Religion, and its institutions can arguably be blamed for countless atrocities throughout history, such as the molesting of innocent children, the burning of women because they had cats (and possibly other horrendous crimes), the fall of democracies, genocides (yes, plural), plentiful wars, starvation, 9/11, Israel vs. Palestine, AIDS, ... well, you get the idea.
No religion escapes Hitchen's watchful eye and characteristically stingy British tongue. Of Muslim extremists and their motives he notes dryly that "their problem is not so much that they desire virgins as that they are virgins."
Hitchen's book is not only a history of religion, and a criticism of its claim to universal truth, but also an argument that all religion is man-made. Religion was created for man to dominate woman, for the powerful to subdue the masses or for the wealthy to control the poor.
"Religion is opium to the people," is to be understood not as a criticism of religion, but as a statement about power, and how power necessitates the creation of instruments to ensure that those who have it, keep it.
God is an infinitely hypocritical figure, creating things to be desired, only to forbid its devouring. To create us as sexual beings, and make then sex a sin. To make foreskins, labia and clitorises and instruct our clergy to brutally cut them off.
Such is only a few of Hitchen's numerous powerful criticisms of all of the world's religions.
Finally, Hitchen asks the inevitable, what happens to our morale without religion? The short answer is: Since religion is man-made, human morale necessarily precedes religion.
If you're looking for a lesson on the difference between commodities, goods, services and experiences, then this book will provide it. The important lesson, though, is how to move from a service-based business model to one based on experiences, as first exemplarized by Disney's theme parks.
Other than that, we find that The Experience Economy functions mostly as content marketing for the authors' consultancy business. Which is perfectly fine, but we think that the main lessons of the book are outdated.
We found one important and interesting aspect of PIne and Gilmore's book that we want to point out. It's reflected in the book's subtitle: "Work Is Theatre & Every Business Is A Stage".
In order to transform your service into an experience you must consider yourself a director of a play, your employees as actors and supporting staff, and your customers as the audience.
You must also appreciate the different styles of acting -- and more importantly, reconsider the traditional script-based customer service. Draw lessons from improv theatre and street actors, to give your customers truly unique experiences.
Did you ever wonder what it’s like to work at Google? Now you can find out. Well, that’s only part true. Edwards was Google employee number 59 and worked there from 1999 till 2005. We should perhaps instead have asked: Did you ever wonder what it was like to be Douglas Edwards while he worked at Google?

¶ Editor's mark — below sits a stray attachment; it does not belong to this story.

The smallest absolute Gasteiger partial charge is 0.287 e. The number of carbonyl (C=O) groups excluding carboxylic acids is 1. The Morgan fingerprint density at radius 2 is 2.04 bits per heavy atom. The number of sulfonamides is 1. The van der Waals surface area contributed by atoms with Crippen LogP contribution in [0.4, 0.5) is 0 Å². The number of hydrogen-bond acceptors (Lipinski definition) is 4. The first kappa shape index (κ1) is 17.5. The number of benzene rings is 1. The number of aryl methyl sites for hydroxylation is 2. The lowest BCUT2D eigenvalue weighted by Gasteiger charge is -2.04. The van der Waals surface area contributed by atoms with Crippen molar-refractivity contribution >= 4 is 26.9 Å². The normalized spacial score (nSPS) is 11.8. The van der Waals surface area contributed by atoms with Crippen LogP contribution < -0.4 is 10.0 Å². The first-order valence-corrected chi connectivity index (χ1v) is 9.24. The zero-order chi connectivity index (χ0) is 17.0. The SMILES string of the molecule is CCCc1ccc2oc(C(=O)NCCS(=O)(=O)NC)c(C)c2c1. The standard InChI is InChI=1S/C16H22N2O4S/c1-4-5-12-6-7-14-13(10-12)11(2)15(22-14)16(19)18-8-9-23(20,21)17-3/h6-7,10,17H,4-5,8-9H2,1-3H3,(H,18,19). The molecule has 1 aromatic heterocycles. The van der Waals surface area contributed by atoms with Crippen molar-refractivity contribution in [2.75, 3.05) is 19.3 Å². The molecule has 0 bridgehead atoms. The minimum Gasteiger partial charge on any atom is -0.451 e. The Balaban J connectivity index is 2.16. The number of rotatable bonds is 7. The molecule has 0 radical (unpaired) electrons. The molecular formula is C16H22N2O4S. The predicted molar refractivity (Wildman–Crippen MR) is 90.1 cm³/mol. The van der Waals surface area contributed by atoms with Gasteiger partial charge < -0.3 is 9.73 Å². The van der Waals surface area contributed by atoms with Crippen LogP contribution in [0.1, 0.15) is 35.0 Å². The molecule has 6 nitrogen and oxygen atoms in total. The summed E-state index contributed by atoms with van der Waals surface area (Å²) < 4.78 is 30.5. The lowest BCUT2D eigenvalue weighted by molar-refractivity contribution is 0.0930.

We listened to the Audible unabridged version of this book (at double speed — it’s addictive), and found it to be an appealing account of a work-place totally dominated by engineers — or should we say nerds?
Edwards sets the scene by recounting an episode from 2002 where he basically asks Page for a confirmation that, although Page and Brin had been right most of the time, Edwards’ expertise had also been important to the company. Page answers dryly: “When have we not been right?” And such is Edwards’ depiction of the nerd couple being Larry Page and Sergei Brin. They sincerely believe that they are right, that what they are doing is right and that anyone who believes otherwise is simply misguided.
Edwards ends up being misguided a lot of the time. And he is honest about it in his book. After all, his background in marketing is of the traditional type. He came from an executive position in marketing at the newspaper of the Valley, turned down an offer with Yahoo!, only to end up working with a future CEO of Yahoo!: Marissa Meyers just got hired at Yahoo!, but used to work alongside Edwards as a UI expert and later in the product management group reporting directly to Larry Page. It’s safe to say that Meyers and Edwards didn’t get along so well.
The book is largely anecdotal. Hear about the firing of middle-managers in a public staff meeting; Vice-President Al Gore spending his abundance of spare time wandering the corridors of the Google HQ and Eric Schmidt entering the scene during the long-lasting process of “we should probably get ourselves a CEO”.
Edwards asked Eric Schmidt, after a particularly exhilarating argument with Page and Brin in which Schmidt backed Edwards, if he didn’t think Page and Brin were a handful sometimes. Schmidt supposedly answered:
“I’m well compensated. Now, excuse me while I walk around the building a few times.”
September 11 affected the people at Google in much the same way that it affected anyone else. One early response was “Is Google alive?” meaning, are the people at the Manhattan office OK? Yet, the account of decisions made in the surge for information following the attack is memorable.
Edwards took compromises in a lot of places in order to spend time at Google. We say he was motivated by his eagerness to be a part of something bigger. When that feeling went away, he left Google in March 2005. He felt lucky, and he probably was.
Great book about marketing.
Make insanely great products, base your marketing on that
Yes I did listen to it in one sitting.
Believable characters. Close and dirty fighting. Cold and comfortable love making. Beautiful betrayals. Surprising story.
Egg. He is a mean mofo.
I finished listening to the 16 + Hours book in two days. While I made drawings for my blog
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